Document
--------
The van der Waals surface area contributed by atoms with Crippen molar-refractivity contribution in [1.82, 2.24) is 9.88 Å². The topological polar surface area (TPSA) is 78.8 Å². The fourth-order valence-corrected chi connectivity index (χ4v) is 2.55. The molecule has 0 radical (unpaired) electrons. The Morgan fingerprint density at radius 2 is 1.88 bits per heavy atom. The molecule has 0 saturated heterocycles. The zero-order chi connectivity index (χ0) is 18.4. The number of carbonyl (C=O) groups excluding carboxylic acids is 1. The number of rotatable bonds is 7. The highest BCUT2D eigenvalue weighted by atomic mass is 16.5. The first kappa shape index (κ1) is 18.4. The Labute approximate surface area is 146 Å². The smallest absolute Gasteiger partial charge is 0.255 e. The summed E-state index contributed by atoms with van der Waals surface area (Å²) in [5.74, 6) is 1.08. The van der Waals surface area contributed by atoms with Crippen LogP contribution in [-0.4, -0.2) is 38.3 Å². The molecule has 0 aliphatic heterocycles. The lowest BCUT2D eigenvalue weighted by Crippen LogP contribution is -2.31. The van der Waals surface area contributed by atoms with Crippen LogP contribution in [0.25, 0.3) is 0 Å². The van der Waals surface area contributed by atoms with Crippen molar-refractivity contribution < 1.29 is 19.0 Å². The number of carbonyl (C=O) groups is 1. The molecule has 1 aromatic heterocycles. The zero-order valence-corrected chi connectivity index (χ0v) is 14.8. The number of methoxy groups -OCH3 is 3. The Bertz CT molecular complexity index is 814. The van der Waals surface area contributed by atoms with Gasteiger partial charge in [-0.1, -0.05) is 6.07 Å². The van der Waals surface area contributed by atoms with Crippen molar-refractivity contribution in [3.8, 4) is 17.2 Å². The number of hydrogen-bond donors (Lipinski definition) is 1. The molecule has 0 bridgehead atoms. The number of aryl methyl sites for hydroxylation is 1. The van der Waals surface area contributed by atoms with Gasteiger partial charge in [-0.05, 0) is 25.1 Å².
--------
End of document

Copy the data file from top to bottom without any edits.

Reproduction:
The van der Waals surface area contributed by atoms with Crippen molar-refractivity contribution in [1.82, 2.24) is 9.88 Å². The topological polar surface area (TPSA) is 78.8 Å². The fourth-order valence-corrected chi connectivity index (χ4v) is 2.55. The molecule has 0 radical (unpaired) electrons. The Morgan fingerprint density at radius 2 is 1.88 bits per heavy atom. The molecule has 0 saturated heterocycles. The zero-order chi connectivity index (χ0) is 18.4. The number of carbonyl (C=O) groups excluding carboxylic acids is 1. The number of rotatable bonds is 7. The highest BCUT2D eigenvalue weighted by atomic mass is 16.5. The first kappa shape index (κ1) is 18.4. The Labute approximate surface area is 146 Å². The smallest absolute Gasteiger partial charge is 0.255 e. The summed E-state index contributed by atoms with van der Waals surface area (Å²) in [5.74, 6) is 1.08. The van der Waals surface area contributed by atoms with Crippen LogP contribution in [-0.4, -0.2) is 38.3 Å². The molecule has 0 aliphatic heterocycles. The lowest BCUT2D eigenvalue weighted by Crippen LogP contribution is -2.31. The van der Waals surface area contributed by atoms with Crippen LogP contribution in [0.25, 0.3) is 0 Å². The van der Waals surface area contributed by atoms with Crippen molar-refractivity contribution < 1.29 is 19.0 Å². The number of carbonyl (C=O) groups is 1. The molecule has 1 aromatic heterocycles. The zero-order valence-corrected chi connectivity index (χ0v) is 14.8. The number of methoxy groups -OCH3 is 3. The Bertz CT molecular complexity index is 814. The van der Waals surface area contributed by atoms with Gasteiger partial charge in [-0.1, -0.05) is 6.07 Å². The van der Waals surface area contributed by atoms with Crippen molar-refractivity contribution in [3.8, 4) is 17.2 Å². The number of hydrogen-bond donors (Lipinski definition) is 1. The molecule has 0 bridgehead atoms. The number of aryl methyl sites for hydroxylation is 1. The van der Waals surface area contributed by atoms with Gasteiger partial charge in [-0.05, 0) is 25.1 Å².